Siren Studios sells Hollywood HQ for $60M

Plus Development tapped to lead the renovation

Siren Studios and Tyrone Mckillen (Credit: Hilton & Hyland, Siren Studios)
Siren Studios and Tyrone Mckillen (Credit: Hilton & Hyland, Siren Studios)

Siren Studios has sold its Hollywood home to local investor Maggie Gong for about $60 million.

Gong, who controls the entity 6061-6087 Sunset Trophy LLC, tapped luxe developer Plus Development to lead the renovation of the 1.7-acre creative campus at 6061 – 6087 W. Sunset Boulevard, set to occur once BuzzFeed’s video unit moves out next April, CoStar reported.

Plus Development, led by Tyrone McKillen and Christopher Carlin, said the existing 70,000 square feet of office and retail space currently on-site could see a new tower with live-work units. More than 350,000 square feet could potentially be built on the site, said McKillen. The developers are also leading the redevelopment of the esteemed Owlwood Estate in Holmby Hills, now brought under the limelight for its association with under-investigation Robert Shapiro.

The buyer is in negotiations with major production companies, according to Plus Development’s director of development Andrew Hurley.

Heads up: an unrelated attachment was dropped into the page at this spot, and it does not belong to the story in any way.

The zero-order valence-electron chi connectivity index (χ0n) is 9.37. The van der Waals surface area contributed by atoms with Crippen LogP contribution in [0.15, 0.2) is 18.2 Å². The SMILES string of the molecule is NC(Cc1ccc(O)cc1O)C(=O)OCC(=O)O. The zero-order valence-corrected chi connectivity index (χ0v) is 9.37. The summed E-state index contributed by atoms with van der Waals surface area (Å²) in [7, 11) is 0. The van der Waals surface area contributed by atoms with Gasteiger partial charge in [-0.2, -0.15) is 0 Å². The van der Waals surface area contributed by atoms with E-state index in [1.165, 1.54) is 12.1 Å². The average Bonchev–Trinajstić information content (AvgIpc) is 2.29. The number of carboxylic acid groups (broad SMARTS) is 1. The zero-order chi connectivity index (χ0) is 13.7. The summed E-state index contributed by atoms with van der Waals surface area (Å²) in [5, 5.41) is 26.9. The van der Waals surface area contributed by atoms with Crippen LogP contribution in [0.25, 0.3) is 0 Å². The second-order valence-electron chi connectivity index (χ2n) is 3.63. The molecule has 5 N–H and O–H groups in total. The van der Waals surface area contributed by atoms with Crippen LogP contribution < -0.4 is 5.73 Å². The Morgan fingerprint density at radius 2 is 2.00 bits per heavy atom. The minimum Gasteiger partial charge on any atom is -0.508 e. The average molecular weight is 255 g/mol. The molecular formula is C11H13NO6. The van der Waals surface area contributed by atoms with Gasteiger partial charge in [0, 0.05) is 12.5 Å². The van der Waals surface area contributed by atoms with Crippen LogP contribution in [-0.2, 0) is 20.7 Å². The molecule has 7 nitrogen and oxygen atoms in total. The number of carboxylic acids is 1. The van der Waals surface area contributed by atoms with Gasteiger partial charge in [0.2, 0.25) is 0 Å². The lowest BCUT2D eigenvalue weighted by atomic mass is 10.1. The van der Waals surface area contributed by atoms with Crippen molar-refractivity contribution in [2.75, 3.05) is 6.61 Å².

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Siren Studios acquired the site in 2011 for $8.35 million, property records show. The company then refinanced the former Technicolor property in 2014 with Beverly Hills’ United Security Investors for $34.3 million, roughly double the estimated sale price today.

Hollywood’s next big tenant would join Netflix and Viacom, who have been snagging up space in the revitalizing neighborhood. Streaming giant Netflix signed for another 43,000 square feet at Hudson Pacific Properties’ Sunset Tower this summer, adding to its total footprint of 458,000 square feet at the site. Viacom signed a 12-year lease for the Columbia Square building at the corner of Sunset Boulevard and Gower Street.

One thing is certain — the space won’t be vacant too long. Studio facilities in Hollywood have been operating at nearly 100 percent on average, JLL’s Carl Muhlstein told the Los Angeles Times this summer. And thanks to the rising popularity of online videos, demand is far outstripping supply. [CoStar]Natalie Hoberman